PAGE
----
1n0w

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1n0w, resolution 1.70Å ()
Ligands: , ,
Non-Standard Residues:
Gene: RAD51 (Homo sapiens), BRCA2 (Homo sapiens)
Resources: FirstGlance, OCA, RCSB, PDBsum
Coordinates: save as pdb, mmCIF, xml


Contents

Crystal structure of a RAD51-BRCA2 BRC repeat complex

Publication Abstract from PubMed

The breast cancer susceptibility protein BRCA2 controls the function of RAD51, a recombinase enzyme, in pathways for DNA repair by homologous recombination. We report here the structure of a complex between an evolutionarily conserved sequence in BRCA2 (the BRC repeat) and the RecA-homology domain of RAD51. The BRC repeat mimics a motif in RAD51 that serves as an interface for oligomerization between individual RAD51 monomers, thus enabling BRCA2 to control the assembly of the RAD51 nucleoprotein filament, which is essential for strand-pairing reactions during DNA recombination. The RAD51 oligomerization motif is highly conserved among RecA-like recombinases, highlighting a common evolutionary origin for the mechanism of nucleoprotein filament formation, mirrored in the BRC repeat. Cancer-associated mutations that affect the BRC repeat disrupt its predicted interaction with RAD51, yielding structural insight into mechanisms for cancer susceptibility.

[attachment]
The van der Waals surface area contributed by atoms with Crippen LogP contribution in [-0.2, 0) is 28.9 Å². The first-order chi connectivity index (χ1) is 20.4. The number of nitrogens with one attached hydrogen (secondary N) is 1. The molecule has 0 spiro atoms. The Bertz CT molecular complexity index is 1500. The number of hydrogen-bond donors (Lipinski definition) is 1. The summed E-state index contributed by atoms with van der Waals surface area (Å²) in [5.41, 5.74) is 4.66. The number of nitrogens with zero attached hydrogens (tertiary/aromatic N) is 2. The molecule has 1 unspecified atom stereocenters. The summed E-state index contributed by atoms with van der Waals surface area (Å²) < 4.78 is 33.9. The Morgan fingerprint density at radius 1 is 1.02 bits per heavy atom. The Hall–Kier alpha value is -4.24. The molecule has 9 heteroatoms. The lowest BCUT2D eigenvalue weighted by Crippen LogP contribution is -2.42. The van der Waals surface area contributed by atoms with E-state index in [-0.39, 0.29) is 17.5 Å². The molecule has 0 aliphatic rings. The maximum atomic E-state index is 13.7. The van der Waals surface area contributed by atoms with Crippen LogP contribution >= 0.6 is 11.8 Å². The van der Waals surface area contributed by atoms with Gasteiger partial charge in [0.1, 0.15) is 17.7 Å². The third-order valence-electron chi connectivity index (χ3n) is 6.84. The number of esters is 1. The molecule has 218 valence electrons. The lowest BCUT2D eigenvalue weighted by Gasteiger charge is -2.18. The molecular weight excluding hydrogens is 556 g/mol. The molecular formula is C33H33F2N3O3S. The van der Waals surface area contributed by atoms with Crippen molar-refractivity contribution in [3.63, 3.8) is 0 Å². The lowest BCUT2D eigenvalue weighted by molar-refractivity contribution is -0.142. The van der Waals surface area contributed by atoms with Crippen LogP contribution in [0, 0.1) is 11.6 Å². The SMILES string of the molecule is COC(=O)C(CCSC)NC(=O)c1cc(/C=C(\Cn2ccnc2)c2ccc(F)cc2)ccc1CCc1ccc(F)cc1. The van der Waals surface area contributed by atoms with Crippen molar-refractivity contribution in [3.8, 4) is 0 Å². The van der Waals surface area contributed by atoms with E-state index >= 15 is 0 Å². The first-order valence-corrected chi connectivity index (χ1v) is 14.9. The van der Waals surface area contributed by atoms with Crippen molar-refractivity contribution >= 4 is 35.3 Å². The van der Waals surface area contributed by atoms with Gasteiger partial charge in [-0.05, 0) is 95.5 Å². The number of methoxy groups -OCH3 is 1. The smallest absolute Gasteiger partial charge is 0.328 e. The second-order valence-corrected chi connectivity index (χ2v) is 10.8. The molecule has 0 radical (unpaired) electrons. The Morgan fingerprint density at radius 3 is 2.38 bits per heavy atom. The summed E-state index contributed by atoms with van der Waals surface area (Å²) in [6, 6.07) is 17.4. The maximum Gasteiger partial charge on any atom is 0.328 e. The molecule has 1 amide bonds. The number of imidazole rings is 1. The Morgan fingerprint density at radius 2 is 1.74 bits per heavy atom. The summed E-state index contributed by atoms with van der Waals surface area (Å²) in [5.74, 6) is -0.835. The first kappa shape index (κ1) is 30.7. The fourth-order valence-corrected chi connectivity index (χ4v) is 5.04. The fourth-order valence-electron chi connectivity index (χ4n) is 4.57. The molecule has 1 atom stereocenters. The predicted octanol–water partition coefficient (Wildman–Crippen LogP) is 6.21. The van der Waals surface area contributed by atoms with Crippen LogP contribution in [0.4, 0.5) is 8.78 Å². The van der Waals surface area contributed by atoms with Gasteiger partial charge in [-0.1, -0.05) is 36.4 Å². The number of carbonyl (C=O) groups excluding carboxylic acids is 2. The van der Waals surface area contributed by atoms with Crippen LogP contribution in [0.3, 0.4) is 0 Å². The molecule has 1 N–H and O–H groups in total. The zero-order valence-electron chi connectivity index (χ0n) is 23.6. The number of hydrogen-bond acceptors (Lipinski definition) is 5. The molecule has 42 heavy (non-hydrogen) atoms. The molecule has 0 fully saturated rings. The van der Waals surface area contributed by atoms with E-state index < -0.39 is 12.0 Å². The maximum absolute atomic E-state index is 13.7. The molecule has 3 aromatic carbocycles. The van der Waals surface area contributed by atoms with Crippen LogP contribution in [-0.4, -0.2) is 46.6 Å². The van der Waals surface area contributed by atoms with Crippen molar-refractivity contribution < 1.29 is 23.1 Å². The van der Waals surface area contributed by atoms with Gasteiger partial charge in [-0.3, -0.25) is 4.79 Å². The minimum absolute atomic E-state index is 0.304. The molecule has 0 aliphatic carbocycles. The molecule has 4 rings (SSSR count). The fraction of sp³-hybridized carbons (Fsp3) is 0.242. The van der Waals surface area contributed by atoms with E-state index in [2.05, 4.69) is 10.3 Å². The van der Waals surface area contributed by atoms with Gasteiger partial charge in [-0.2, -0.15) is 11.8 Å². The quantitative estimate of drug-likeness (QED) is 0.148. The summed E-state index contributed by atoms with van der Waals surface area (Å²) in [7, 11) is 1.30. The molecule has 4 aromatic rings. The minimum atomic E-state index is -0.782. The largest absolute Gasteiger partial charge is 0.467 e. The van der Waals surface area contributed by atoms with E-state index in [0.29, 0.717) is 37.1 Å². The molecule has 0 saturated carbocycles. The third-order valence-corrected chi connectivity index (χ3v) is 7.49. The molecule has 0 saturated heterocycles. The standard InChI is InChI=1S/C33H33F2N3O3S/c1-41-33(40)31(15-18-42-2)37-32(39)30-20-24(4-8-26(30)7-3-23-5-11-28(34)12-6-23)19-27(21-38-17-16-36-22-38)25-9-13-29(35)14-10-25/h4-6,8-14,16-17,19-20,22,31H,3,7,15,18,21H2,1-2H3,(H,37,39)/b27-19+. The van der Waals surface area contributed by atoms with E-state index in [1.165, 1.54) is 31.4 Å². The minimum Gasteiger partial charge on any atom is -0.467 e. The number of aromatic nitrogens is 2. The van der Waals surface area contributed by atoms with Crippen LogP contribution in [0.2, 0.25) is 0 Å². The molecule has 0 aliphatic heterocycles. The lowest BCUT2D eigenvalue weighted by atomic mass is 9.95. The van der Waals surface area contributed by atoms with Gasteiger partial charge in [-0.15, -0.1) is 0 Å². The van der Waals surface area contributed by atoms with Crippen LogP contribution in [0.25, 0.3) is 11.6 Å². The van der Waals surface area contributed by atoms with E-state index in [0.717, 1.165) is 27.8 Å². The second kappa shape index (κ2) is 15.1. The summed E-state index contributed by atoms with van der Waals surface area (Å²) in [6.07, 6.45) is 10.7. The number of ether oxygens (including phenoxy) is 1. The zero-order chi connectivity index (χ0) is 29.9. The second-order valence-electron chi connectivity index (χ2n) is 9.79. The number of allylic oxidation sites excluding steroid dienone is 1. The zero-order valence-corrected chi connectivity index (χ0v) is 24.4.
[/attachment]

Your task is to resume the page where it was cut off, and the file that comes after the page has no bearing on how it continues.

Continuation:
Insights into DNA recombination from the structure of a RAD51-BRCA2 complex., Pellegrini L, Yu DS, Lo T, Anand S, Lee M, Blundell TL, Venkitaraman AR, Nature. 2002 Nov 21;420(6913):287-93. Epub 2002 Nov 10. PMID:12442171

From MEDLINE®/PubMed®, a database of the U.S. National Library of Medicine.

Disease